Our most interesting use of Redis is in our short-polling fallback for sending changes to Models down to browser clients. When an object is changed on the server, we send a JSON message down all of the appropriate WebSockets to notify those clients, and store the same message in a fixed-length list for the affected model, noting how many messages have been added to that list over all time. Then, when a client that is on AJAX polling pings the server to see if any changes have been made to an object since its last poll, we can get the entire server-side response down to a permissions check and a check of a single Redis value in most situations. Redis is so crazy-fast that it can handle thousands of these checks per second without making a substantial dent into a single CPU.
Redis is also our pub/sub server, and we use it to propagate object change messages from the server process making the initiating request to all of the other server processes. Once you have a Redis server in place, you start using it for all sorts of things.
MongoDB fills our more traditional database needs. We knew we wanted Trello to be blisteringly fast. One of the coolest and most performance-obsessed teams we know is our next-door neighbor and sister company StackExchange. Talking to their dev lead David at lunch one day, I learned that even though they use SQL Server for data storage, they actually primarily store a lot of their data in a denormalized format for performance, and normalize only when they need to.
In MongoDB, we give up relational DB features (e.g. arbitrary joins) for very fast writes, generally faster reads, and better denormalization support — we can store a card’s data in a single document in the database and still have the ability to query into (and index) subfields of the document. As we’ve grown quickly, having a database that can take a fair amount of abuse in terms of read and write capacity has been a very good thing. Also, MongoDB is really easy to replicate, back up, and restore (the Foursquare debacle notwithstanding).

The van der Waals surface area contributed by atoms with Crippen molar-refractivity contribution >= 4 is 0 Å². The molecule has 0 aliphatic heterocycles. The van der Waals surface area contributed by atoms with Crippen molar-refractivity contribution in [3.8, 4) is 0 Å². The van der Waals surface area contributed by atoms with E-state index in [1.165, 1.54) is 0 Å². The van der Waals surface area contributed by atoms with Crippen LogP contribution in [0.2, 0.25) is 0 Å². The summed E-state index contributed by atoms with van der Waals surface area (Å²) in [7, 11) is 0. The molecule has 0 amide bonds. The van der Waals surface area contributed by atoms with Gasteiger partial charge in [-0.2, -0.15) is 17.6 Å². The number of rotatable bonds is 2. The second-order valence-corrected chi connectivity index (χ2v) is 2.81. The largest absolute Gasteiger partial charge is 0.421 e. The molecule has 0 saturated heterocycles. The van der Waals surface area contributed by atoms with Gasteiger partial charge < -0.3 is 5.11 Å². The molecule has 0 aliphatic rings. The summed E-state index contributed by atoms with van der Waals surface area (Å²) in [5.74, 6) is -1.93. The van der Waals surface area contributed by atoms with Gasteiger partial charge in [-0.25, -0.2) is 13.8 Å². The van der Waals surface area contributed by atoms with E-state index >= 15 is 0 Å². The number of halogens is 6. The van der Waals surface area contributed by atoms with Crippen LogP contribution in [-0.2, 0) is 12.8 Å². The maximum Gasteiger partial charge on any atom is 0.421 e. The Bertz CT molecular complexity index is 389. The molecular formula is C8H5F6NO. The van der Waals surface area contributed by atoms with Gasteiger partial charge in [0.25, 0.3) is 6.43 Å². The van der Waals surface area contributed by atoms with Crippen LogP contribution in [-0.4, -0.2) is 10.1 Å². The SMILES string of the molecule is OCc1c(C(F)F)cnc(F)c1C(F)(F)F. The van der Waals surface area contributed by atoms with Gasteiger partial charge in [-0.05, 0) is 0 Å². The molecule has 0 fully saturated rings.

Another neat side benefit of using a loose document store is how easy it is to run different versions of the Trello code against the same database without fooling around with DB schema migrations. This has a lot of benefits when we push a new version of Trello; there is seldom (if ever) a need to stop access to the app while we do a DB update or backfill.
This is also really cool for development: when you’re using hg (or git-) bisect and a relational test DB to search for the source of a bug, the additional step of up- or downgrading a test db (or creating a new one with the properties you need) can really slow things down.
So we like it?
We like our tech stack. As Joel observes, we’ve bled all over it, but I’ve never seen a team make an interesting app without tool- and component-related bloodshed, and not everyone can say that they really like what they’ve ended up with. As is true of most applications, no component or implementation detail is necessary to its nature; however, we think that this excellent set of open-source projects has sped up our development, left us with a solid and maintainable code base that we’re eager to move forward with, and made Trello a more responsive and beautiful app. Thanks to everyone who has contributed to them; it’s a great time to be a programmer.
Sound neat? Try Trello! It’s free.
Just can’t get enough tech stack talk? Here’s a Prezi I made for a recent talk on Trello.
* The Socket.io server currently has some problems with scaling up to more than 10K simultaneous client connections when using multiple processes and the Redis store, and the client has some issues that can cause it to open multiple connections to the same server, or not know that its connection has been severed. There are some issues with submitting our fixes (hacks!) back to the project – in many cases they only work with WebSockets (the only Socket.io transport we use). We are working to get those changes which are fit for general consumption ready to submit back to the project.